Friday, June 16, 2006


It's Bloomsday.

I've been a part time student of James Joyce's Ulysses for years. I use the word student carefully as I believe it's not a book anyone can take lightly and just "read" it.

There have been times when I've agreed with Roddy Doyle that Ulysses needed a damn good editor to shorten it. However I can never help dipping back into it in phases and researching or learning more from it. I like it on many levels....

* In a simplistic way, as a Dubliner I enjoy it. It's full of places I know well. Also, some of the little expressions which come out in dialogue remind me of things I heard my paternal grandparents saying. A small example would be a description of Paddy Dignam at his funeral..."As decent a little man as ever wore a hat." My Grandad was always using such an expression. I've heard many say that it's a book that is better read out loud, and there is some truth in this. I think there are some parts of the book where you can just chill out and have a laugh, you don't always have to take it so seriously and it includes many interesting working class characters.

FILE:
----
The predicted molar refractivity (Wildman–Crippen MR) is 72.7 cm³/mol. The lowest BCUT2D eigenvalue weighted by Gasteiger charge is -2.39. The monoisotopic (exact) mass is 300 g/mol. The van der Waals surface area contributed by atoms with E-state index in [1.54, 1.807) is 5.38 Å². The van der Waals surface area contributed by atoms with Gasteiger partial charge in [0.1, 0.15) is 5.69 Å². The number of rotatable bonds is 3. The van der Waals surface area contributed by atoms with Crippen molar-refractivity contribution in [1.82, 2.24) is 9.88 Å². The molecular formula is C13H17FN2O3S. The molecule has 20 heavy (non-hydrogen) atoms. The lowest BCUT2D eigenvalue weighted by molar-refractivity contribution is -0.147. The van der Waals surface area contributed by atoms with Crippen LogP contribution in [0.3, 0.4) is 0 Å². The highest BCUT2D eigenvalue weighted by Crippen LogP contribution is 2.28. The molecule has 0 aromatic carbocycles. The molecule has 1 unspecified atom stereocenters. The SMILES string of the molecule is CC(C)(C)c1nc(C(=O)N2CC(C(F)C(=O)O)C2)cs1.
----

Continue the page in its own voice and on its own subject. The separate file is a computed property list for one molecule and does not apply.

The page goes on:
* Some of the descriptive images were very powerful. Stephen's description of his mother and her death are very strong. Even a simple description of the sea by Buck Mulligan will strike a chord with many people used to the Dublin coastline..."The snot-green sea...the scrotum tightening sea."